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Archive: 4 March 2011

Edit Your Head (Styles)

When I saw Ian Lloyd tweet the words “Cunning. Like a fox. Neat little trick!” I knew I had to check it out, because Ian’s a sharp one.  So I popped over to the linked CSS-Tricks article, Show and Edit Style Element, and checked it out.  Cunning indeed!  And yet, it immediately bothered me.

See, the trick as posted involves editing style elements that have been embedded into the body.  That is of course valid in HTML5 when you scope the style element, but scoping wasn’t the point of the proffered demo.  And I’ve long known that it’s simple to display style elements from within the head; it’s what I did for the CSS3 tests I recently published, used in demos of diagnostic styles, and so on.  Why not do the same thing here and avoid the invalidity of an unscoped body-embedded style element?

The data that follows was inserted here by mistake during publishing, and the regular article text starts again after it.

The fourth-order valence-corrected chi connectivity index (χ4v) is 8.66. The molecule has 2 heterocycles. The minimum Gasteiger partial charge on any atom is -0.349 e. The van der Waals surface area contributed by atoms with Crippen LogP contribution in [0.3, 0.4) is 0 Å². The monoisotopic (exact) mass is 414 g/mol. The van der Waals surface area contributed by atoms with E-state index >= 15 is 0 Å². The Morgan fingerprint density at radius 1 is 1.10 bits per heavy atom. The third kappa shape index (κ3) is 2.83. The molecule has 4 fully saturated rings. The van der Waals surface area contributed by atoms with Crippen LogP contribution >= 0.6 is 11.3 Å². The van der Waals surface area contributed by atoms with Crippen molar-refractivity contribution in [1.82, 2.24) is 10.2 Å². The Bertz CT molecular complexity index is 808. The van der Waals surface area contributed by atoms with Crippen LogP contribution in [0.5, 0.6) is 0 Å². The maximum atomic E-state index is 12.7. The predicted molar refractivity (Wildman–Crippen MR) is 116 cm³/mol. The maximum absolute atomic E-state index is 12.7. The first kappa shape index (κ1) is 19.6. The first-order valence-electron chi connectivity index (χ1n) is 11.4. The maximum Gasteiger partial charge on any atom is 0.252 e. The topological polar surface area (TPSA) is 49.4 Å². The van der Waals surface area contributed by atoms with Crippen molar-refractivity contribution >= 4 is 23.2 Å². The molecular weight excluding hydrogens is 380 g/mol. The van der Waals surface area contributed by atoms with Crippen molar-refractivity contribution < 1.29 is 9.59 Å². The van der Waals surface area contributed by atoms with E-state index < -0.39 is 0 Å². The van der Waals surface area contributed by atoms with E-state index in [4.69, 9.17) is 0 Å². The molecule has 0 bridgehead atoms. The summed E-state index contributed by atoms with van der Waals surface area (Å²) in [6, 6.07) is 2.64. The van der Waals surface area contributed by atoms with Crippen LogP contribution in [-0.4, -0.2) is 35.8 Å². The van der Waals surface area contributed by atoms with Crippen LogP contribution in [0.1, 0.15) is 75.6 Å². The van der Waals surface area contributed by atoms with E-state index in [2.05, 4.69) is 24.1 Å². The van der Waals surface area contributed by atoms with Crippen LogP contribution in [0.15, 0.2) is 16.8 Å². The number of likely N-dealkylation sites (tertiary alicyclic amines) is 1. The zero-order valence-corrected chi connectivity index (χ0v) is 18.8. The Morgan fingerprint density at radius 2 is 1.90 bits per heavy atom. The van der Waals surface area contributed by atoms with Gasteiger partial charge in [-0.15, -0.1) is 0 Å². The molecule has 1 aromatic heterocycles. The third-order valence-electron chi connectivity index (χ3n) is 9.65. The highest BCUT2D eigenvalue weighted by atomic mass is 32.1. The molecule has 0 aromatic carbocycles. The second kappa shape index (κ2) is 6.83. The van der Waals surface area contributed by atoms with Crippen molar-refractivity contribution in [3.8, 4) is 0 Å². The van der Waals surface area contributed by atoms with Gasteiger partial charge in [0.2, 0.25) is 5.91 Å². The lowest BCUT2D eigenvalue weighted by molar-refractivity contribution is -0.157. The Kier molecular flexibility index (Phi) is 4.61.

Accordingly, I created my own variant demo, where you can edit the head-embedded styles directly.  While I was at it, I used another favorite trick of mine: I took the CSS used to make the styles appear in the browser and put them in their own style sheet that doesn’t get shown.  Usually I id the style sheet to be displayed and style based on that.  This time I had a better hook, in that the style element to be edited already had a contenteditable attribute.  So:

head, style[contenteditable] {display: block;}
style[contenteditable] {
  font-family: monospace; white-space: pre; padding: 0.5em;
  border: 1px dotted red; background: white;}

Yay attribute selection!

Feel free to have fun editing the styles embedded in the document from within the document.  As usual, do so at your own risk, no warranty is expressed or implied, not liable for damages arising from your use or failure to use, not a flying toy, blah blah blah.  Share and enjoy!

(Incidentally, if anyone knows a markup- or CSS-based way to get around the Shift-Return-for-newline requirement in Gecko browsers, I’d love to hear about it.)

March 2011
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